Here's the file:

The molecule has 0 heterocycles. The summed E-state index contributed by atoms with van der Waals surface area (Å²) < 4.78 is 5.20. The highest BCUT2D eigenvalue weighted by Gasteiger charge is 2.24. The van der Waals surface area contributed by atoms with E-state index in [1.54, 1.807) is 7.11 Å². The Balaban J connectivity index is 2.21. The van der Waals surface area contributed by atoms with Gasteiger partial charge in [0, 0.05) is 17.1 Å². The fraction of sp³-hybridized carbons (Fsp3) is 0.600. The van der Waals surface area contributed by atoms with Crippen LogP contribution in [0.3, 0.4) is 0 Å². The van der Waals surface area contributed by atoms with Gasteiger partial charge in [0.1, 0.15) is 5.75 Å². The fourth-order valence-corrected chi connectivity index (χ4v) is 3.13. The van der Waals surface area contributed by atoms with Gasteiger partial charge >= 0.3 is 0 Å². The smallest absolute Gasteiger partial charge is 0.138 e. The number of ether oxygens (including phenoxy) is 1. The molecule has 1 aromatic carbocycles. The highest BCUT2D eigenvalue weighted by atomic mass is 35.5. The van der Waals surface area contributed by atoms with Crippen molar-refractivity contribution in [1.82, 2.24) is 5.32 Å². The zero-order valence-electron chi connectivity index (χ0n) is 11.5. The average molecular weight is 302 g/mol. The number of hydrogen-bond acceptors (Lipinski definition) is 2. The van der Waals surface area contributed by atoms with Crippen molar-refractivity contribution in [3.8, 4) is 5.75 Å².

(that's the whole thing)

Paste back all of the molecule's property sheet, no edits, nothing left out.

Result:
The molecule has 0 heterocycles. The summed E-state index contributed by atoms with van der Waals surface area (Å²) < 4.78 is 5.20. The highest BCUT2D eigenvalue weighted by Gasteiger charge is 2.24. The van der Waals surface area contributed by atoms with E-state index in [1.54, 1.807) is 7.11 Å². The Balaban J connectivity index is 2.21. The van der Waals surface area contributed by atoms with Gasteiger partial charge in [0, 0.05) is 17.1 Å². The fraction of sp³-hybridized carbons (Fsp3) is 0.600. The van der Waals surface area contributed by atoms with Crippen LogP contribution in [0.3, 0.4) is 0 Å². The van der Waals surface area contributed by atoms with Gasteiger partial charge in [0.1, 0.15) is 5.75 Å². The fourth-order valence-corrected chi connectivity index (χ4v) is 3.13. The van der Waals surface area contributed by atoms with Gasteiger partial charge >= 0.3 is 0 Å². The smallest absolute Gasteiger partial charge is 0.138 e. The number of ether oxygens (including phenoxy) is 1. The molecule has 1 aromatic carbocycles. The highest BCUT2D eigenvalue weighted by atomic mass is 35.5. The van der Waals surface area contributed by atoms with Crippen molar-refractivity contribution in [1.82, 2.24) is 5.32 Å². The zero-order valence-electron chi connectivity index (χ0n) is 11.5. The average molecular weight is 302 g/mol. The number of hydrogen-bond acceptors (Lipinski definition) is 2. The van der Waals surface area contributed by atoms with Crippen molar-refractivity contribution in [3.8, 4) is 5.75 Å².